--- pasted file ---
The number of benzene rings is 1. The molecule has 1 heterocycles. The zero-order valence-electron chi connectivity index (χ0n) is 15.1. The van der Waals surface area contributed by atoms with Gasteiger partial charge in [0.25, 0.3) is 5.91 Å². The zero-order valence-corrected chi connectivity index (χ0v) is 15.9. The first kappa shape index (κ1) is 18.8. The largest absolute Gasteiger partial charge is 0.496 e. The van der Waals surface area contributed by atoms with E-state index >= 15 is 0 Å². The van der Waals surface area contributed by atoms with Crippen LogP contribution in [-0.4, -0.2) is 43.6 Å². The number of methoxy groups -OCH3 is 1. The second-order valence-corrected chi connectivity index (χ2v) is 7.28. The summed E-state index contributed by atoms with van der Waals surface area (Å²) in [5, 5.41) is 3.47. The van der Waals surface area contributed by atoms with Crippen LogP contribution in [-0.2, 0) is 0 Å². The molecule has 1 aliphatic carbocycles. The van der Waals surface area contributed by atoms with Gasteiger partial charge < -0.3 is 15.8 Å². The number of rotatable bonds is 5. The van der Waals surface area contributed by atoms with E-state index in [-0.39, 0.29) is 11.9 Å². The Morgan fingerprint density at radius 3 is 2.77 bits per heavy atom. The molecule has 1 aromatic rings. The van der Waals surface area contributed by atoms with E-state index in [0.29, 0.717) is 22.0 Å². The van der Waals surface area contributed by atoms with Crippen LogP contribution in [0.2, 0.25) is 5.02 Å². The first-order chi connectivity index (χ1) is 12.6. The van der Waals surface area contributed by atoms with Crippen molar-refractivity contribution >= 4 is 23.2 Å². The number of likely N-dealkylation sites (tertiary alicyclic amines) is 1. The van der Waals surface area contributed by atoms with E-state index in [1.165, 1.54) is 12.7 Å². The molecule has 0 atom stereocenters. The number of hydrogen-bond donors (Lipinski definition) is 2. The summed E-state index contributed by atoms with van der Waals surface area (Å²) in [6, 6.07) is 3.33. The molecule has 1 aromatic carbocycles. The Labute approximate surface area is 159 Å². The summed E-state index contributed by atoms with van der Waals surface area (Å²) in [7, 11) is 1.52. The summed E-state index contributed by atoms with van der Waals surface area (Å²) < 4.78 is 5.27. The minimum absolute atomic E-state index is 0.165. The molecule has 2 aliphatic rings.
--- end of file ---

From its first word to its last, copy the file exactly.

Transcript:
The number of benzene rings is 1. The molecule has 1 heterocycles. The zero-order valence-electron chi connectivity index (χ0n) is 15.1. The van der Waals surface area contributed by atoms with Gasteiger partial charge in [0.25, 0.3) is 5.91 Å². The zero-order valence-corrected chi connectivity index (χ0v) is 15.9. The first kappa shape index (κ1) is 18.8. The largest absolute Gasteiger partial charge is 0.496 e. The van der Waals surface area contributed by atoms with E-state index >= 15 is 0 Å². The van der Waals surface area contributed by atoms with Crippen LogP contribution in [-0.4, -0.2) is 43.6 Å². The number of methoxy groups -OCH3 is 1. The second-order valence-corrected chi connectivity index (χ2v) is 7.28. The summed E-state index contributed by atoms with van der Waals surface area (Å²) in [5, 5.41) is 3.47. The van der Waals surface area contributed by atoms with Crippen LogP contribution in [-0.2, 0) is 0 Å². The molecule has 1 aliphatic carbocycles. The van der Waals surface area contributed by atoms with Gasteiger partial charge < -0.3 is 15.8 Å². The number of rotatable bonds is 5. The van der Waals surface area contributed by atoms with E-state index in [-0.39, 0.29) is 11.9 Å². The Morgan fingerprint density at radius 3 is 2.77 bits per heavy atom. The molecule has 1 aromatic rings. The van der Waals surface area contributed by atoms with E-state index in [0.29, 0.717) is 22.0 Å². The van der Waals surface area contributed by atoms with Crippen LogP contribution in [0.2, 0.25) is 5.02 Å². The first-order chi connectivity index (χ1) is 12.6. The van der Waals surface area contributed by atoms with Crippen molar-refractivity contribution >= 4 is 23.2 Å². The number of likely N-dealkylation sites (tertiary alicyclic amines) is 1. The van der Waals surface area contributed by atoms with E-state index in [1.165, 1.54) is 12.7 Å². The molecule has 0 atom stereocenters. The number of hydrogen-bond donors (Lipinski definition) is 2. The summed E-state index contributed by atoms with van der Waals surface area (Å²) in [6, 6.07) is 3.33. The molecule has 1 aromatic carbocycles. The Labute approximate surface area is 159 Å². The summed E-state index contributed by atoms with van der Waals surface area (Å²) in [7, 11) is 1.52. The summed E-state index contributed by atoms with van der Waals surface area (Å²) < 4.78 is 5.27. The minimum absolute atomic E-state index is 0.165. The molecule has 2 aliphatic rings.